Longtime Boston Globe reporters Michael Kranish and Scott Helman start their biography of Mitt Romney by examining his ancestors, many of whom played crucial roles in the development of the Mormon faith. The Real Romney also examines the candidate's political beliefs and his career in private equity.
Botanist Nicholas Money's book Mushroom takes readers inside the world of the fungal organisms that appear overnight on lawns, are occasionally poisonous and appear in everything from Alice in Wonderland to some lifesaving medications.
In the past year, actor Michael Fassbender has played a mutant villain in X-Men: First Class, psychoanalyst Carl Jung in A Dangerous Method, Mr. Rochester in Jane Eyre and a sex addict in Shame. He discusses several of these roles, as well as his part in Inglourious Basterds.
Ayad Akhtar's debut novel, American Dervish, tells the story of a Pakistani-American boy in Milwaukee coming to terms with his religion and identity. Akhtar drew on his own experiences exploring the Muslim faith as a teenager growing up in Wisconsin.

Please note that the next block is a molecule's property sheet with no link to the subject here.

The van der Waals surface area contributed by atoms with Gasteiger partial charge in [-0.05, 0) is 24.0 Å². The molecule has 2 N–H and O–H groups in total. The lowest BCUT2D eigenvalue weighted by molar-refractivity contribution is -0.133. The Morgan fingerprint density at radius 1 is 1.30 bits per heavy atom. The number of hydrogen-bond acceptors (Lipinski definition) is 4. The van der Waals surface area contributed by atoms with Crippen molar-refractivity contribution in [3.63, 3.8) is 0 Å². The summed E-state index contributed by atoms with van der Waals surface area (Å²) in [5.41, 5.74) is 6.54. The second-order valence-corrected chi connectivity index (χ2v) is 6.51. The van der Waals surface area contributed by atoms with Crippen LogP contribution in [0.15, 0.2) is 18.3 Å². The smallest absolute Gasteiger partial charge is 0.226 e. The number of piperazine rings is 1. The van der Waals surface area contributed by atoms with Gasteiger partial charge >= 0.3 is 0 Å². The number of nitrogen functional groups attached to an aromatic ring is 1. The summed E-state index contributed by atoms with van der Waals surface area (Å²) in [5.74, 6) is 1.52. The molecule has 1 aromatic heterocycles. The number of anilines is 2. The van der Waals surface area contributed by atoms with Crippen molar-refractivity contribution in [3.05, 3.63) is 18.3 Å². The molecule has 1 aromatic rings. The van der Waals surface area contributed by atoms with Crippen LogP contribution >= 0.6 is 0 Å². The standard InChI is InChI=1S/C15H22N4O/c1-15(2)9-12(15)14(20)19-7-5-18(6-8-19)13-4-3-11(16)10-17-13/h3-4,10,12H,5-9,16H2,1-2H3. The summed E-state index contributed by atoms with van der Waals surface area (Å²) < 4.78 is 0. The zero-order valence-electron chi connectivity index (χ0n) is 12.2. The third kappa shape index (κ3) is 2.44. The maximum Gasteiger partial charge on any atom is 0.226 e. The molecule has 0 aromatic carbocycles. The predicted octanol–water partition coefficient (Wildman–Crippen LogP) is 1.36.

The Southern actor discusses playing a white supremacist turned born-again Christian on the critically acclaimed FX series Justified — and how he gets into the mind-set to play one of TV's worst bad boys.
Actor Timothy Olyphant stars in the FX series Justified as Deputy U.S. Marshal Raylan Givens, a present-day lawman with Wild West instincts. Olyphant also starred in HBO's Deadwood as sheriff Seth Bullock.
Nathan Hoskins knew from an early age that he was gay. But when he was growing up in rural Kentucky, his mother took extreme steps to convince him otherwise. Looking back on it now, he says, "I am who I'm supposed to be."
The actor is so good at what he does, you might not recognize him from role to role. He's played everyone from Sid Vicious and Dracula, to Sirius Black in the Harry Potter films, and now George Smiley in Tinker, Tailor, Soldier, Spy.
YouTube's future success depends on increasing the amount of time people spend watching videos on the site. The Google-owned website plans to roll out more than 100 new, professionally produced channels in a push to draw viewers away from television, and onto the Web.
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